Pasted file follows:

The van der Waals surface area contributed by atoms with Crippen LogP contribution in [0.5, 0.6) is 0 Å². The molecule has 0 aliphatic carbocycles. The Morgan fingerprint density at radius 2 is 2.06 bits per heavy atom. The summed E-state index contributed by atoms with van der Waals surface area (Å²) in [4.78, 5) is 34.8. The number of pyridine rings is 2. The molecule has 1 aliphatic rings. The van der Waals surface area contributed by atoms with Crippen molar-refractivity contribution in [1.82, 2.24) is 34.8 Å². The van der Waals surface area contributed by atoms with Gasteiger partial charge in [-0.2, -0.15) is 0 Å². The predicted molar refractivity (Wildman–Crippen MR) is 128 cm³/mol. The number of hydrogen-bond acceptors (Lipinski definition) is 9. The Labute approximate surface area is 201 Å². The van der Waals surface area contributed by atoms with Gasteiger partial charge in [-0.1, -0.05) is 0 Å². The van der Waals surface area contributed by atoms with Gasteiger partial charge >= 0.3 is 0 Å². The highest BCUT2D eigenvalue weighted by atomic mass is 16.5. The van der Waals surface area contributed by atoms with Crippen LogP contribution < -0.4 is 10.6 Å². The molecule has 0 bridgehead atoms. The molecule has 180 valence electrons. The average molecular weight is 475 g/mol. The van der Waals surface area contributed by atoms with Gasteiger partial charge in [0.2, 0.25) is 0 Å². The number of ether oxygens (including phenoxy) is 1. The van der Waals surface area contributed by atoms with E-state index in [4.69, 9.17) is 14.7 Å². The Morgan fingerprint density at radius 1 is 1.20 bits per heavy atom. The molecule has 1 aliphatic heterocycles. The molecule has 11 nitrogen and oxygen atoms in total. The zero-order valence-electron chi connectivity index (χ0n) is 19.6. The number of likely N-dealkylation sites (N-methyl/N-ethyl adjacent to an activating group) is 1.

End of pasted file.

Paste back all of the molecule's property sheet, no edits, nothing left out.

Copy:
The van der Waals surface area contributed by atoms with Crippen LogP contribution in [0.5, 0.6) is 0 Å². The molecule has 0 aliphatic carbocycles. The Morgan fingerprint density at radius 2 is 2.06 bits per heavy atom. The summed E-state index contributed by atoms with van der Waals surface area (Å²) in [4.78, 5) is 34.8. The number of pyridine rings is 2. The molecule has 1 aliphatic rings. The van der Waals surface area contributed by atoms with Crippen molar-refractivity contribution in [1.82, 2.24) is 34.8 Å². The van der Waals surface area contributed by atoms with Gasteiger partial charge in [-0.2, -0.15) is 0 Å². The predicted molar refractivity (Wildman–Crippen MR) is 128 cm³/mol. The number of hydrogen-bond acceptors (Lipinski definition) is 9. The Labute approximate surface area is 201 Å². The van der Waals surface area contributed by atoms with Gasteiger partial charge in [-0.1, -0.05) is 0 Å². The van der Waals surface area contributed by atoms with Gasteiger partial charge >= 0.3 is 0 Å². The highest BCUT2D eigenvalue weighted by atomic mass is 16.5. The van der Waals surface area contributed by atoms with Crippen LogP contribution < -0.4 is 10.6 Å². The molecule has 0 bridgehead atoms. The molecule has 180 valence electrons. The average molecular weight is 475 g/mol. The van der Waals surface area contributed by atoms with Gasteiger partial charge in [0.2, 0.25) is 0 Å². The number of ether oxygens (including phenoxy) is 1. The van der Waals surface area contributed by atoms with E-state index in [4.69, 9.17) is 14.7 Å². The Morgan fingerprint density at radius 1 is 1.20 bits per heavy atom. The molecule has 1 aliphatic heterocycles. The molecule has 11 nitrogen and oxygen atoms in total. The zero-order valence-electron chi connectivity index (χ0n) is 19.6. The number of likely N-dealkylation sites (N-methyl/N-ethyl adjacent to an activating group) is 1.